Is Shikhar Dhawan an asset or liability?
The next stage of Indian cricket’s development is quickly approaching. The team management has already started shaping the young players to become the next big thing because it is predicted that several seniors may retire from one or more forms after the 2023 World Cup.
Virender Sehwag, Sachin Tendulkar, and Rahul Dravid all retired before being replaced by Virat Kohli, Shikhar Dhawan, Cheteshwar Pujara, Ajinkya Rahane, and Rohit Sharma. Ten years later, these players are now considered to be legends of the game, but sooner or later, they will have to stand aside and let the young players to represent the club.
The process has already started because Kohli has received breaks on a regular basis and because Rohit Sharma, the captain for all formats, also receives breaks from time to time so he can manage his workload and forego the less-important competitions. Dhawan, who earlier played in all forms, is only seen in the ODI format these days. Dhawan is likely to participate in the ODI World Cup in 2019 given his physical and mental condition, but the opening batter is unaware of what is in store for him.
“Till the time I am playing for India, I would like to be an asset and not a liability. I am a calm, mature person. The performance is a reflection of my experience. My basics have been pretty strong, and I have put in a lot of work to improve my technique. Understanding a format is also very important. I understand the dynamics of the ODI format, and that has helped me a lot,” Hindustan Times quoted Dhawan.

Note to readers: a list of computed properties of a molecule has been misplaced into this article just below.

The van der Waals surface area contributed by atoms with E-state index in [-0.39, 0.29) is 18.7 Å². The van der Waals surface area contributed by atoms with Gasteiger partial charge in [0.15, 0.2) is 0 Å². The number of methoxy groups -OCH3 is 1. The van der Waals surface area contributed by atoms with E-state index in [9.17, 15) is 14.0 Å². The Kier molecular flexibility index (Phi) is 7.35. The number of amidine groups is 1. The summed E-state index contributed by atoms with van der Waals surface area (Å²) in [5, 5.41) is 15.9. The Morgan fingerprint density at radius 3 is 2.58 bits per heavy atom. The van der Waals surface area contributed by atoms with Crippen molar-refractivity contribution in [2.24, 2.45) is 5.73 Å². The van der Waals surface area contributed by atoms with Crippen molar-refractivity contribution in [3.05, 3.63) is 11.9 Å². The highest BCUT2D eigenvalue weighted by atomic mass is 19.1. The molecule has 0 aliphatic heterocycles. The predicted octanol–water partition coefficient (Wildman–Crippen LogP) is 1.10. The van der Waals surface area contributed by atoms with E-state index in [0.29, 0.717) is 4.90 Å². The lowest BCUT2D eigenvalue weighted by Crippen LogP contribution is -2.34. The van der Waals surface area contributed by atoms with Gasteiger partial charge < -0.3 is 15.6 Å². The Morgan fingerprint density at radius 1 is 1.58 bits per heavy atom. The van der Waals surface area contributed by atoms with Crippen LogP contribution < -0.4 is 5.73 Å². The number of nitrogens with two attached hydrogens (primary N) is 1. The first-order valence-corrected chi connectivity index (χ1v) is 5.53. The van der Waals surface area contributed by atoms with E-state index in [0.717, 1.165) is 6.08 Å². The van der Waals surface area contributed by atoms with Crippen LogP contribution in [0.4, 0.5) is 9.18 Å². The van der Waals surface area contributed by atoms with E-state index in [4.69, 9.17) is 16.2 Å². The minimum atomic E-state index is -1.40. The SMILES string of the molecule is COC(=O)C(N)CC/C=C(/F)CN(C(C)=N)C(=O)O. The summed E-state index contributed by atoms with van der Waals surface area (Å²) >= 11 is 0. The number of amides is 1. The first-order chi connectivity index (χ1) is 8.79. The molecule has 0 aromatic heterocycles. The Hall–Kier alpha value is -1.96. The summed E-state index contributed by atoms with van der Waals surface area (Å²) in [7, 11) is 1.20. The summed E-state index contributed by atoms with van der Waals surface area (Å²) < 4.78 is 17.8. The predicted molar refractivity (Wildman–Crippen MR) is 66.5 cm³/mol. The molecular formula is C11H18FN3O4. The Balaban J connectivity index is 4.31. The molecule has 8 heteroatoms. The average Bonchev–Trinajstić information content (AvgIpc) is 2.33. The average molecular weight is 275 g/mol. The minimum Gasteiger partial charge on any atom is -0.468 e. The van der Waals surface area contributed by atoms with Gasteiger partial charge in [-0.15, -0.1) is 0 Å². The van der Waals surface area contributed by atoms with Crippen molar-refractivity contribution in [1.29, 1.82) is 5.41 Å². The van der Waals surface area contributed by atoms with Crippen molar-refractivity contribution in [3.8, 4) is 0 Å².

It always provides me a chance to stay fresh whenever I play a format after a two- or three-month break: Dhawan Shikhar
Dhawan has been a regular in the IPL, earning 618 runs in 2020, 587 runs in 2021, and 460 more runs in the 2022 season. He last represented India in T20Is in July 2021. He has, however, played very differently in ODIs. He has 975 runs in 22 ODIs since the year began, and he will be looking to increase that number when he captains Team India in Zimbabwe. Few could have predicted that a 36-year-old opener would play thus well in the game with fewer than 20 overs.
He further added, “I never let this feeling creep into my system that “Oh God, I am playing only one format or I am playing an ODI series after a long time. Will my body respond well to the rigors of international cricket, or will it not?” Frankly speaking, I don’t like entertaining these thoughts. I view it like this. If I am playing a format after a gap of two months or three months, it always gives me a chance to remain fresh and come into battle fully fit and with enough time to work on my game.”